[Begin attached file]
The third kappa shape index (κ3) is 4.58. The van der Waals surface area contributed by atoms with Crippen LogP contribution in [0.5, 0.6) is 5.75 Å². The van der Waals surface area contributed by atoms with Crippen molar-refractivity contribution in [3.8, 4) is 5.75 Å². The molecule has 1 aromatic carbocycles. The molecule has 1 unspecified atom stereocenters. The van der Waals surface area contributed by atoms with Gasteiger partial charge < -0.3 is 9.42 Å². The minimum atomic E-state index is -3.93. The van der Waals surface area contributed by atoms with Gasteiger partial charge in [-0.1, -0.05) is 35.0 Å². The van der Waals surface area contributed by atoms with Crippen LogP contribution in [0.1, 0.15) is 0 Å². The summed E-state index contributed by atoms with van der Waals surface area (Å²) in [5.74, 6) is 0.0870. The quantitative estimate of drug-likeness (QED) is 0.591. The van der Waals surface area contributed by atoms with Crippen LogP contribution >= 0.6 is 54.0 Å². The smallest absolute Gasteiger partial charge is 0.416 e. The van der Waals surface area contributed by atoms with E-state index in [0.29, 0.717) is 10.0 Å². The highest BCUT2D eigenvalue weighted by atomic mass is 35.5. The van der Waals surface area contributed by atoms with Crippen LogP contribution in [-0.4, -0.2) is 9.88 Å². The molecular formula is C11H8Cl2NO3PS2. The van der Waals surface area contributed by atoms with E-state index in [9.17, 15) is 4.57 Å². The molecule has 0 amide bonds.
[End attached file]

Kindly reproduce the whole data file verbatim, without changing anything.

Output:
The third kappa shape index (κ3) is 4.58. The van der Waals surface area contributed by atoms with Crippen LogP contribution in [0.5, 0.6) is 5.75 Å². The van der Waals surface area contributed by atoms with Crippen molar-refractivity contribution in [3.8, 4) is 5.75 Å². The molecule has 1 aromatic carbocycles. The molecule has 1 unspecified atom stereocenters. The van der Waals surface area contributed by atoms with Gasteiger partial charge < -0.3 is 9.42 Å². The minimum atomic E-state index is -3.93. The van der Waals surface area contributed by atoms with Gasteiger partial charge in [-0.1, -0.05) is 35.0 Å². The van der Waals surface area contributed by atoms with Crippen LogP contribution in [0.1, 0.15) is 0 Å². The summed E-state index contributed by atoms with van der Waals surface area (Å²) in [5.74, 6) is 0.0870. The quantitative estimate of drug-likeness (QED) is 0.591. The van der Waals surface area contributed by atoms with Crippen LogP contribution >= 0.6 is 54.0 Å². The smallest absolute Gasteiger partial charge is 0.416 e. The van der Waals surface area contributed by atoms with E-state index in [0.29, 0.717) is 10.0 Å². The highest BCUT2D eigenvalue weighted by atomic mass is 35.5. The van der Waals surface area contributed by atoms with Crippen LogP contribution in [-0.4, -0.2) is 9.88 Å². The molecular formula is C11H8Cl2NO3PS2. The van der Waals surface area contributed by atoms with E-state index in [9.17, 15) is 4.57 Å². The molecule has 0 amide bonds.